CCM6 has a couple of overseas contributors, who tackle two very different assignments. The Australian historian and author of several excellent books Ric Sissons provides an unashamed look back to the original ‘Golden Age’ with a pen portrait of the Somerset and England all-rounder Len Braund, a piece which only reinforces my long held belief that some sporting biographer somewhere really should write a biography.
South African Tim Dale Lace on the other hand looks at an interesting current issue, and one which has yet to fully unravel. His analysis of the futures of those county cricketers, often but not always South African, who have hitherto relied on EU law to secure their continued employment as what have become known as ‘Kolpaks’ is an interesting one.
I was delighted to see an appearance in CCM6 from that fine writer and broadcaster Alan Wilkins, who contributes an illuminating obituary of a man who, but for a quirk of fate, he might have shared the new ball with at Glamorgan. Alan remembers fondly the Bajan speedster Ezra Moseley who tragically lost his life in a road accident last month.
Last year sportswriter Ian Ridley published The Breath of Sadness, an extremely well received book on a summer spent following county cricket in the wake of the passing of his wife, claimed by cancer. His essay in CCM6 serves only to heighten my respect for him, and remind me that I really must get hold of a copy of his book.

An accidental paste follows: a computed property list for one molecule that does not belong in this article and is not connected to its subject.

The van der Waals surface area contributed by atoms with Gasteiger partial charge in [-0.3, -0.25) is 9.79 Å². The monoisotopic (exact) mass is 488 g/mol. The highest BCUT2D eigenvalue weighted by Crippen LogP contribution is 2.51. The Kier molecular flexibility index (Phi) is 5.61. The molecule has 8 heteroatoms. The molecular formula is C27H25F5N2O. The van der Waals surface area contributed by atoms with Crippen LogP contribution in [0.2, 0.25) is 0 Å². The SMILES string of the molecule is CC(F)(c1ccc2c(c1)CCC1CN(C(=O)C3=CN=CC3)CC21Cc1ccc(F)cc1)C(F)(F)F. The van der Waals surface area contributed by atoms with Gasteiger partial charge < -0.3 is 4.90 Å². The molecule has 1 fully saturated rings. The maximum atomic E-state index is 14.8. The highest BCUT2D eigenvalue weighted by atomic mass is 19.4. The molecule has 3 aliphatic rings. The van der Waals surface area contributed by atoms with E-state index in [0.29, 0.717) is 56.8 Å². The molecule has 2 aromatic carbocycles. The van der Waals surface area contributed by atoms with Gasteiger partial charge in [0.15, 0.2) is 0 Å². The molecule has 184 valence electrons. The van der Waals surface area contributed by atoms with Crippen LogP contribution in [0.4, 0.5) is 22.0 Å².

The county game is inevitably the heart of CCM6, and that is not generally a subject within which there is very much to be said of Kevin Pietersen who, as Brian Carpenter points out, played a mere 13 Championship fixtures following his Test debut. Despite that paucity of opportunity it is still a KP knock for Surrey against Somerset that Brian writes about under the title The Best County Innings I’ve Ever Seen.
For his memory John Stone goes back more than thirty years further than Brian, to a fixture at Buxton in 1975 between hosts Derbyshire and Lancashire. It is the famous occasion when the second day’s play was lost due to snow and, when the players were able to resume on the final day, Lancashire’s bowlers had the easiest of tasks in front of them.
But John is not the man who looks back the furthest in CCM6. That accolade, if that is what it is, goes to John Whiting who writes about his passion for Northamptonshire and whose memories go back as far as 1965, to a summer when the county came very close to lifting a first Championship title, an honour that continues to elude them.